2009.07.14 > For Immediate Release
contact: Wendy Townley - University Relations
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Aviation Students Nationally Recognized by FAA
Omaha - The Federal Aviation Administration (FAA) recently presented the University of Nebraska at Omaha (UNO) a third-place award at the 2009 Design Competition for Universities.
Joseph Rotterdam, Jess Potthoff and Michael Cameron – students in UNO’s Aviation Institute – were honored in the category of Airport Management and Planning Challenge. Rotterdam recently graduated with a bachelor's degree from UNO; Potthoff and Cameron are UNO graduate students.
Their project, “Technology-based Communication Solutions for Reduced Fuel Consumption in the Airport Environment,” aims to reduce airline fuel consumption.
As part of the competition, students are required to contact airport operators and industry experts to advise them in their proposals and help them assess the benefits of their proposal. Earlier this year the three students conducted face-to-face interviews with leading management at Continental Airlines, both at the Continental Airlines headquarters in Houston, Texas, and at the Continental Hub Operations Center at the nearby George Bush Intercontinental Airport.
What follows are excerpts from the proposal, which better details the project.
Fuel is an important resource to many stakeholders in the aviation industry. Airports rely on fuel to power vehicles and maintenance equipment. Ground handlers rely on fuel to power tugs, baggage belts, and other service equipment. Finally, airlines rely on fuel to power the aircraft and move passengers from point to point. High energy prices and a renewed effort to reduce harmful emissions led to several new technologies and procedures aimed at mitigating these two issues. The following research is in response to the Federal Aviation Administration’s Airport Design Competition, specifically looking at ways to reduce fuel consumption in the airport environment. Two technologies have been identified that can reduce fuel consumption for airlines, both on the ground and in the air: ADS-B and data link.
ADS-B uses a combination of ground stations located on or near airports, GPS satellites, and aircraft avionics to give pilots and controllers an accurate depiction of traffic, both on the ground and in the sky. This depiction is then used by air traffic controllers and other pilots to gain awareness of what is happening around them. The system relies on continuous broadcasts of aircraft position, speed, and other information that is sent to ground stations and other properly equipped aircraft. Because aircraft position data is obtained through satellites, ADS-B is much more accurate than current ground-based radar and is highly effective during periods of severe weather and poor visibility.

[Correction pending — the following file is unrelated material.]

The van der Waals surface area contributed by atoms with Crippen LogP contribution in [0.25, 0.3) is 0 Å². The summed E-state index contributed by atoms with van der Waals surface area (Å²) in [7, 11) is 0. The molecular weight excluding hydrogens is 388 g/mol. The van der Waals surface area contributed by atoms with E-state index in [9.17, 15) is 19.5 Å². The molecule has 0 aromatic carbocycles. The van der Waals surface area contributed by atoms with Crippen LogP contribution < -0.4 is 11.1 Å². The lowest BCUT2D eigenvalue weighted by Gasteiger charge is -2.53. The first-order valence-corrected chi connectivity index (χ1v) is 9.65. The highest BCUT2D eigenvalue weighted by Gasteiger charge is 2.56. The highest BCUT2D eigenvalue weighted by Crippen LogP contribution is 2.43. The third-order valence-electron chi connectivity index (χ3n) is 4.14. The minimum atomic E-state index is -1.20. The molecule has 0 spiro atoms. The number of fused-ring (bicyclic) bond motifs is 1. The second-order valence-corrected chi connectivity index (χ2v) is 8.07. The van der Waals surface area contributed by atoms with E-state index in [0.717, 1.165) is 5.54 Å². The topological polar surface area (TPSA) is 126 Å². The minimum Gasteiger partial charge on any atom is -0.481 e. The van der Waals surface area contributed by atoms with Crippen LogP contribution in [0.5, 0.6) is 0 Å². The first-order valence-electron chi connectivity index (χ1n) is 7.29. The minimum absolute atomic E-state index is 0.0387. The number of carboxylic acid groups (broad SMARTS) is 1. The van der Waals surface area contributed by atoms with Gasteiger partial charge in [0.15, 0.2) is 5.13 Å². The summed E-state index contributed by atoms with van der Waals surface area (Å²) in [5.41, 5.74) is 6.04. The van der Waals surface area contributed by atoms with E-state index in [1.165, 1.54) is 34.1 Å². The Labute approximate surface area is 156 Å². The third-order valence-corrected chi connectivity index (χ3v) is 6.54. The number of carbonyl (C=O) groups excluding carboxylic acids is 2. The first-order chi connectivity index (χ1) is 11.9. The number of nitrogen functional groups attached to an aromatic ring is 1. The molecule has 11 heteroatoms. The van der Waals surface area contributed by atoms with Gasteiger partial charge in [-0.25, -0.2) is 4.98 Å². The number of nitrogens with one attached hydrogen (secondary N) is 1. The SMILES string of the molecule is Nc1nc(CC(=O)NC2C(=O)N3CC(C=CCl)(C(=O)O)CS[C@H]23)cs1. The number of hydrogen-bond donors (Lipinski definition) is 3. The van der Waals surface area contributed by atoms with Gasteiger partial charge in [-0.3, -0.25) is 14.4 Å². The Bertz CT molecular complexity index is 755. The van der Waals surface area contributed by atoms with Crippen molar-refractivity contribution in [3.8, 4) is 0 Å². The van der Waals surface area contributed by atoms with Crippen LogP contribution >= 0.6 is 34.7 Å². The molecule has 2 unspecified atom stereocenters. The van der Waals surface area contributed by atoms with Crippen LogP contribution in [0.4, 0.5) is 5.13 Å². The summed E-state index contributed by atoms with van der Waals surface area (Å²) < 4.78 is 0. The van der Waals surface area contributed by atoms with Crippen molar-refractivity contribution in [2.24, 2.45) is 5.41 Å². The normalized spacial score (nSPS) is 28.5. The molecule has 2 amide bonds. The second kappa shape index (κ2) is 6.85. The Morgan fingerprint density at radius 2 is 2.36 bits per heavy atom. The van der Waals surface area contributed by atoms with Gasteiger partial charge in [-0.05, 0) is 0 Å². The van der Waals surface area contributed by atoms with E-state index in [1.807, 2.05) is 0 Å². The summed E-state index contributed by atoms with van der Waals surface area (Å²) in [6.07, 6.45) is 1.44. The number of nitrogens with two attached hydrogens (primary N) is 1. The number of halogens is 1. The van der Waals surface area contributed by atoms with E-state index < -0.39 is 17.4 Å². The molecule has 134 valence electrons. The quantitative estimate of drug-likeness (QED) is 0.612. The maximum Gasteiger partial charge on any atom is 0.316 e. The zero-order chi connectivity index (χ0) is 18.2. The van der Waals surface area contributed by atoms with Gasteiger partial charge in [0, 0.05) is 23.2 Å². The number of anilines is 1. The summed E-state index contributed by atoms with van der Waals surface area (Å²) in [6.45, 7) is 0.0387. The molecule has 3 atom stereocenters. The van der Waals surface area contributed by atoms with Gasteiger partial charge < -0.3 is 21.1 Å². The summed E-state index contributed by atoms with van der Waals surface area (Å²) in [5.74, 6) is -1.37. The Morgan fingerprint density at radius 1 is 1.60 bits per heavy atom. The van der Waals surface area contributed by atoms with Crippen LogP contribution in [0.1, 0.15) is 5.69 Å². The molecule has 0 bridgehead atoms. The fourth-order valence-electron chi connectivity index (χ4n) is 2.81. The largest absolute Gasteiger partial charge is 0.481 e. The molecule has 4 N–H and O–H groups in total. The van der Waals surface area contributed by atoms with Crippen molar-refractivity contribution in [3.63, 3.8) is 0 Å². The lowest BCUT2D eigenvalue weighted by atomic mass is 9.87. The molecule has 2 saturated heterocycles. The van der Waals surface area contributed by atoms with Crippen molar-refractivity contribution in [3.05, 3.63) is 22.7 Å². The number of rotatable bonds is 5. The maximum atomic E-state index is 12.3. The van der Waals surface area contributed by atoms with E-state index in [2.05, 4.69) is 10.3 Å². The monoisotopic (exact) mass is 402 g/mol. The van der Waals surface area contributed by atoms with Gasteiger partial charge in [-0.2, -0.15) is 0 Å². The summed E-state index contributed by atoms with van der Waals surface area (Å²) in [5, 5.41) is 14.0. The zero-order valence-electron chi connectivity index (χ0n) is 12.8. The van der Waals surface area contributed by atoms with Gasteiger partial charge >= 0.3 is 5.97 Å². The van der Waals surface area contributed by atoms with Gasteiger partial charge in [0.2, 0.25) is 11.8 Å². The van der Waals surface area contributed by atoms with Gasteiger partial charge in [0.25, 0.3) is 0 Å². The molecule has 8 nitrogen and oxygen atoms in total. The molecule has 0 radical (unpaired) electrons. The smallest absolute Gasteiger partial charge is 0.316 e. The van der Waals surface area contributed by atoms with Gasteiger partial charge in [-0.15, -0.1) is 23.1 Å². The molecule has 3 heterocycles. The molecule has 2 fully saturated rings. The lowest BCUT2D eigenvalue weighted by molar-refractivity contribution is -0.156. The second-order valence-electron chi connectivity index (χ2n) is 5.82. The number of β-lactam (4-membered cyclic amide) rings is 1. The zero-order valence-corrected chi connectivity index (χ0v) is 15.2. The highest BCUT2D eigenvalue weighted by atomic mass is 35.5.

Data link is a digital means to transmit information from the ground-based controller to the airborne pilot (Navarro & Sikorski, 1999). Unlike conventional voice-based air traffic control (ATC) communications technology, the Controller Pilot Data Link Communication (CPDLC) system allows pilots and controllers to exchange text-based messages via specifically designated data links, thereby reducing voice communication congestion (Baik & Trani, 2005). CPDLC currently uses Very High Frequency (VHF) or satellite communication link to route text messages that are then displayed on the Flight Management System (FMS) or Aircraft Communication Addressing and Reporting System (ACARS) screens in the cockpit (Nolan, 2004). CPDLC build 1 consists of four basic services: Transfer of Communications (TOC) for directing a pilot to change the assigned voice frequency, Initial Contact (IC) for verification of the pilot’s assigned altitude, Altimeter Setting (AS) for up-linking barometric pressure data, and Menu Text (MT) for up-linking a predefined set of text messages.
As part of their prize, the three UNO students received $1,000 from the FAA.
“The FAA competition offers our students the opportunity for practical application of the skills and knowledge developed in their courses at UNO,” said Scott Tarry, director of the UNO Aviation Institute. “We’re extremely proud of the team and grateful for the support provided by Continental Airlines. The students’ interaction with the airline’s staff added considerable value to the learning experience and the final report.”
The competition was created for college students, working with a faculty member, to address airport operations and infrastructure issues and needs. Students were presented with a variety of technical challenges relating to airport operations and maintenance, runway safety, airport environmental interactions, and airport management and planning.
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